Prize Recipient

Recipient Picture

Michael Bonitz
Institute for Theoretical Physics and Astrophysics, Kiel University


"For developing Monte Carlo methods that overcome the fermion sign problem, leading to the first ab initio data for an electron gas under warm dense matter conditions."


Michael Bonitz received a physics diploma from Moscow State Lomonosov University in 1987. He then worked at Rostock University, Germany, where he obtained a PhD for a theoretical work on nonideal plasmas in 1991 and the habilitation for work on quantum kinetic theory. He spent two years as a postdoc at the Optical Sciences Center of the University of Arizona in Tucson and was a visiting professor at the University of Florida, Gainesville. Since 2003 Michael is a full professor of theoretical physics at Kiel University, Germany, where he holds a chair for Statistical Physics. Michael‘s research topics include nonideal classical and quantum plasmas, dusty plasmas, plasma-surface interaction, correlated electrons in solids and nanostructures, femtosecond electron dynamics, and laser-matter interaction. Aside from theoretical work he is developing first-principle computer simulations, including quantum kinetic equations, quantum hydrodynamics, nonequilibrium Green functions and novel quantum Monte Carlo methods. For his research results he was awarded the Gustav-Hertz prize of the German Physical Society, a doctor honoris causa of the Russian Academy of Sciences, and a fellowship of the American Physical Society. He is a member of the German and American Physical Societies and editor in chief of the journal Contributions to Plasma Physics.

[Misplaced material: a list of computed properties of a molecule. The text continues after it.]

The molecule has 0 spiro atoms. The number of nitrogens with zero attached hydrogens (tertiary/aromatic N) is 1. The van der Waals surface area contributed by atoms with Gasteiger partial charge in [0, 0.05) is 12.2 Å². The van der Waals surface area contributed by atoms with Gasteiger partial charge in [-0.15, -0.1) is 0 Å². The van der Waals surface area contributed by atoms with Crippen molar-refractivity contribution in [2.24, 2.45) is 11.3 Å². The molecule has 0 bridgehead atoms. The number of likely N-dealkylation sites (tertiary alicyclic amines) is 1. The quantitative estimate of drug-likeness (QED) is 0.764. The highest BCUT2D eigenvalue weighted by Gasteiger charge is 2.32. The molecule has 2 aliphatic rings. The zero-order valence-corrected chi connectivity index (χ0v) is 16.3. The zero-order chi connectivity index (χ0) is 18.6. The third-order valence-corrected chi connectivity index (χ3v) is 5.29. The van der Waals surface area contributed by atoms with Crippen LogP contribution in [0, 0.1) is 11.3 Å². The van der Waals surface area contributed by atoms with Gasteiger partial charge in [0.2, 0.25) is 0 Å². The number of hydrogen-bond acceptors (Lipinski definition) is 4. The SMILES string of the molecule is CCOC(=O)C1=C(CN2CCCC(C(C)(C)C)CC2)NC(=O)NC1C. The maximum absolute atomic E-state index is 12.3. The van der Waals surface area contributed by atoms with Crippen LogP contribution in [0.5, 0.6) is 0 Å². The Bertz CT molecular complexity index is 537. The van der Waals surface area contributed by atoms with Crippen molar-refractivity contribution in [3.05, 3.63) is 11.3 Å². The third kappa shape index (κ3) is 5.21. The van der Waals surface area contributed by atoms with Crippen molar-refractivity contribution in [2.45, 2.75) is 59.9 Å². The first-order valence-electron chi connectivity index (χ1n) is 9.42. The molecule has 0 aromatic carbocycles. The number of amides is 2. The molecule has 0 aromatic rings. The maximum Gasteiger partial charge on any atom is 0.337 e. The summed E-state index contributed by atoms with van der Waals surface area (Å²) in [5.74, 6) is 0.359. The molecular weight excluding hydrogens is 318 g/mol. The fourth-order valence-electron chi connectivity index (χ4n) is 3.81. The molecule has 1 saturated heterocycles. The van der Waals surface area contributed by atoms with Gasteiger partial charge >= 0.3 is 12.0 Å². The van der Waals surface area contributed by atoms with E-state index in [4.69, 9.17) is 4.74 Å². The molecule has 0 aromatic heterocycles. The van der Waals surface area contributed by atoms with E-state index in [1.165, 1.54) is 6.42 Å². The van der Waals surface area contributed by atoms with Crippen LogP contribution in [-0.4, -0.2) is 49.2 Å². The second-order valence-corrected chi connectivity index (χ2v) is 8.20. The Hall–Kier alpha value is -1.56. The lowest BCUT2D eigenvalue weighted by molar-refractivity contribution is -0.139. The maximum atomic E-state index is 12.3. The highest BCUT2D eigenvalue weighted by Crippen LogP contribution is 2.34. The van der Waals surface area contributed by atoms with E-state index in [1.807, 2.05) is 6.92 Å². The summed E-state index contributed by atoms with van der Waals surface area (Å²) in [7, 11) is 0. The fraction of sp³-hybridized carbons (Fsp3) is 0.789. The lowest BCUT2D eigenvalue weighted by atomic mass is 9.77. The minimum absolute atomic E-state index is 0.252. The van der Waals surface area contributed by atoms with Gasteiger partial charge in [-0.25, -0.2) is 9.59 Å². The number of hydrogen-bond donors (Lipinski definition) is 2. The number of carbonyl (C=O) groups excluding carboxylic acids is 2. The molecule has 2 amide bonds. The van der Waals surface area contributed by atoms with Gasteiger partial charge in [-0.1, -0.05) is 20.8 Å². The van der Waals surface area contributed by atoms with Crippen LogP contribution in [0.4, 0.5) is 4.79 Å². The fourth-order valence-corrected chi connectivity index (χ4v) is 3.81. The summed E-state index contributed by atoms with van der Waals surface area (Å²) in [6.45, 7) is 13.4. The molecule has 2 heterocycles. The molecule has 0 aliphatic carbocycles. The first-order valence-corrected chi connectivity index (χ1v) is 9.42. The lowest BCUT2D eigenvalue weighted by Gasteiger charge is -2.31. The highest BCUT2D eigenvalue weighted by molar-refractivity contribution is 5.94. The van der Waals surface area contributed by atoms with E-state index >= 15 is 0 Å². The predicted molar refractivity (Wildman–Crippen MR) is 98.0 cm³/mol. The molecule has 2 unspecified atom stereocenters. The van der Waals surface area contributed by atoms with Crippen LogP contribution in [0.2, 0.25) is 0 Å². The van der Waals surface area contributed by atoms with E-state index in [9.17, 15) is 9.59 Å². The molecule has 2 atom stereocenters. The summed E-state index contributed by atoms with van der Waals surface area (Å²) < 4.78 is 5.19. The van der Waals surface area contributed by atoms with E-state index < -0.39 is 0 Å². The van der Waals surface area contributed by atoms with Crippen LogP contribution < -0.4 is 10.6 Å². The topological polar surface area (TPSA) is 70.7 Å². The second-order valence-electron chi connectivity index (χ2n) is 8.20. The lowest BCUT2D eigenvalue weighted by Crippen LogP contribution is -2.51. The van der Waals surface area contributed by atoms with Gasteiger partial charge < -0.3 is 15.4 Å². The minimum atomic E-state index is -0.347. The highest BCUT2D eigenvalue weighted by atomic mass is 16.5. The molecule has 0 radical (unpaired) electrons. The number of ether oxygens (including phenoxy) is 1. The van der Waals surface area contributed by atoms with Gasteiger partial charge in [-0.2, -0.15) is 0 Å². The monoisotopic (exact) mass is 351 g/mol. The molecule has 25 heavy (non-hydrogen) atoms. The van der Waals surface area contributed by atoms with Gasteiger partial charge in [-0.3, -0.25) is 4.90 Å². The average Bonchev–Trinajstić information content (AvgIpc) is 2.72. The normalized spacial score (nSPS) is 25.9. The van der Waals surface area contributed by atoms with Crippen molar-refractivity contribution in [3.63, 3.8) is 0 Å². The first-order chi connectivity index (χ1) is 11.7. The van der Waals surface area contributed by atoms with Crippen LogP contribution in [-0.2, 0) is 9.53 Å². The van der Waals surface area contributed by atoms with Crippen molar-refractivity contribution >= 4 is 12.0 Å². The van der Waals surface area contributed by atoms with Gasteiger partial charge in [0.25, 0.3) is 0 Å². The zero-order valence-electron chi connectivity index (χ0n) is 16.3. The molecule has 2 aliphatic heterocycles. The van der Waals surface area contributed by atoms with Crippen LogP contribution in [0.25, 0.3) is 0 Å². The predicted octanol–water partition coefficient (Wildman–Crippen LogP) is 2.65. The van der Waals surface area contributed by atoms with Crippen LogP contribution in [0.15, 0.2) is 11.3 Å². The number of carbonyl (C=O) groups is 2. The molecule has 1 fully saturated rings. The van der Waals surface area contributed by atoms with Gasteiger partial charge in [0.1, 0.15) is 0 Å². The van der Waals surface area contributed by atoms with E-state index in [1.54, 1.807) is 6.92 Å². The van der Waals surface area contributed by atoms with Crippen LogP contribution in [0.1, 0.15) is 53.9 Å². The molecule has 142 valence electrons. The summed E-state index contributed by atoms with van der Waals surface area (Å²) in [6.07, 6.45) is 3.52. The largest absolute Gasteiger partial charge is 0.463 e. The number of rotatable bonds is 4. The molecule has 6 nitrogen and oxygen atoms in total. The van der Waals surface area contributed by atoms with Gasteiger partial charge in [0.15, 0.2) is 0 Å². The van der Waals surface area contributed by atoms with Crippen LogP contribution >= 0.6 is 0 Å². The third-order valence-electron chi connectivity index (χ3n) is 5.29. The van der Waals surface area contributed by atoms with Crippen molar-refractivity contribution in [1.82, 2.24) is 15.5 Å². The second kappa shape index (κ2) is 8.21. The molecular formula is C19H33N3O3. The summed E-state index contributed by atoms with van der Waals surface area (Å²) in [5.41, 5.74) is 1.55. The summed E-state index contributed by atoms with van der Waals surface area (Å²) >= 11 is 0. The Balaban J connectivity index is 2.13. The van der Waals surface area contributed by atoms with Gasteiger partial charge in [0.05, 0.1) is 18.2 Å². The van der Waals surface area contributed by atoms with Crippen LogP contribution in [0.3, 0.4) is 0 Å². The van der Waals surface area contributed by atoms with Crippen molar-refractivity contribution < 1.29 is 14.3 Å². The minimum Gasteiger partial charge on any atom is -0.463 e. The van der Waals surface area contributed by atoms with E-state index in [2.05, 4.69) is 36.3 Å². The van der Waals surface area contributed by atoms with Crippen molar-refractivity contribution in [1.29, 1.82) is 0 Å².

Selection Committee:

William Farmer (Chair), Howard Milchberg (Vice Chair), Will Fox ('20 recipient), Radha Bahukutumbi, Matt Landreman